Dreaming Sarah is a platform-adventure game for the Nintendo Switch. It follows our protagonist Sarah through a dream-like state as she uncovers what happened to her in real life. It’s a surreal trip, with some decent platforming and puzzle elements to keep you motivated along the way.
From the outset, it’s clear that this is set in a very strange world. Anything involving the subconscious is likely to err on the side of oddness, and Dreaming Sarah delivers on that front. You begin your journey in a forest, soon traversing to areas I can barely describe, like the inside of a clock or the inside of a mouth. Even places that seem normal at first – like a desert – soon show their true colors when a random pirate laughs at you for getting lost. Why is a pirate even in the desert?
Your initial abilities are typical of the platforming genre, with Sarah walking and jumping while she explores. Along the way, you discover items that grant extra moves. This becomes the aim of the game, with each ability unlocking entry to a new area. For example, the umbrella allows Sarah to reach further by gently floating after jumping, à la Princess Peach; the magnifying glass shrinks her to a size small enough to fit through tiny gaps, à la Mini Mario; and special glasses reveal hidden objects, though I don’t seem to have a Mario equivalent for that item. The important thing is that each item is fun to discover and genuinely expands the gameplay.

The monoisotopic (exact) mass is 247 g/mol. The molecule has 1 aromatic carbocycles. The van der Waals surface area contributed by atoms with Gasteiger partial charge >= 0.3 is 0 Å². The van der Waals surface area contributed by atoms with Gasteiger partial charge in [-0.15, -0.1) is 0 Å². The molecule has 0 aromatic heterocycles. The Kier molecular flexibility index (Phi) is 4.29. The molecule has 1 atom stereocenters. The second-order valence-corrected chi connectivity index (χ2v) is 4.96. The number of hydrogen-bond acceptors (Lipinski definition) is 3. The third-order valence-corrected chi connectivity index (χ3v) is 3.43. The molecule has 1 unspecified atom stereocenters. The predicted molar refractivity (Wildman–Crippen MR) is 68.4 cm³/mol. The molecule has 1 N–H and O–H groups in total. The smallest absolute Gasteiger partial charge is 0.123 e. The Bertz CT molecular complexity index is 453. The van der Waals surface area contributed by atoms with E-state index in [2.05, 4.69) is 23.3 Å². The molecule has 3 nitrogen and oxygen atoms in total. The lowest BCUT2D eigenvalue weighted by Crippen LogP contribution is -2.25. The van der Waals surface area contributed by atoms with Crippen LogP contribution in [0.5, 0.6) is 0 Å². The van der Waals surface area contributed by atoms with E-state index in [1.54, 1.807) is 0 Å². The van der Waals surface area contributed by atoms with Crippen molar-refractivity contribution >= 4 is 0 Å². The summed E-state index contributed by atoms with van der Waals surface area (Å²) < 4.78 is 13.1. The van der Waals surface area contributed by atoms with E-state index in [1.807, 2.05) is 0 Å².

Speaking of gameplay, the developers have done a great job. It’s important for a game that relies mostly on platforming elements to get the simple things right, like jumping. Thankfully, this is done well. There are even some brain-scratching puzzle elements involved, making it reminiscent of Shantae’s smooth style. I also like the way you choose your extra moves via a pop-up ring system, which itself reminds me of a classic Square Enix RPG.
A game set in someone’s mind needs to set a particular tone, and this is pulled off nicely with the audio and visuals. The eerie music is coupled with a slightly upbeat tempo that somehow maintains a relaxing mood overall. It’s very well done, and it changes in each area. The visuals are equally great, with a 16-bit pixel-art aesthetic. Some scenes use just enough color to draw your eye, while others pop off the screen with their vibrance. It keeps the whole thing feeling fresh.
There are a few minor issues that stop Dreaming Sarah from being perfect. It’s not particularly difficult or long, meaning it can easily be finished in a couple of hours. Given the low price tag, this isn’t a huge downside. Conversely, there are some moments of frustration when it’s unclear where to go next. All I can say is, try a leap of faith! You can’t die in this dream world – in fact, there are no lives, hearts, or health bars. If you do misstep – which is rare – you simply respawn on the last platform. This helps make the journey more enjoyable and relaxing, and less frustrating.
The only other issue I noticed was the lack of achievements. The Steam version came with a list of extra achievements that appear to be absent on the Switch version. This is a shame, as it would add longevity and a little extra fun to an already great game.
Overall, Dreaming Sarah is an intriguing platformer. The surreal world is fun to explore, all wrapped in great pixel art and an excellent soundtrack. There’s plenty of variety in the gameplay with extra moves to unlock and some devilish puzzles to solve. Despite its short length, it’s worth checking out if you’re after something different yet memorable in the genre.
Review: Dreaming Sarah (Nintendo Switch)
Dreaming Sarah’s surreal world is fun to explore, all wrapped in great pixel art and an excellent soundtrack. There’s plenty of variety and puzzles to solve. Despite its short length, it’s worth checking out if you’re after something different yet memorable in the genre.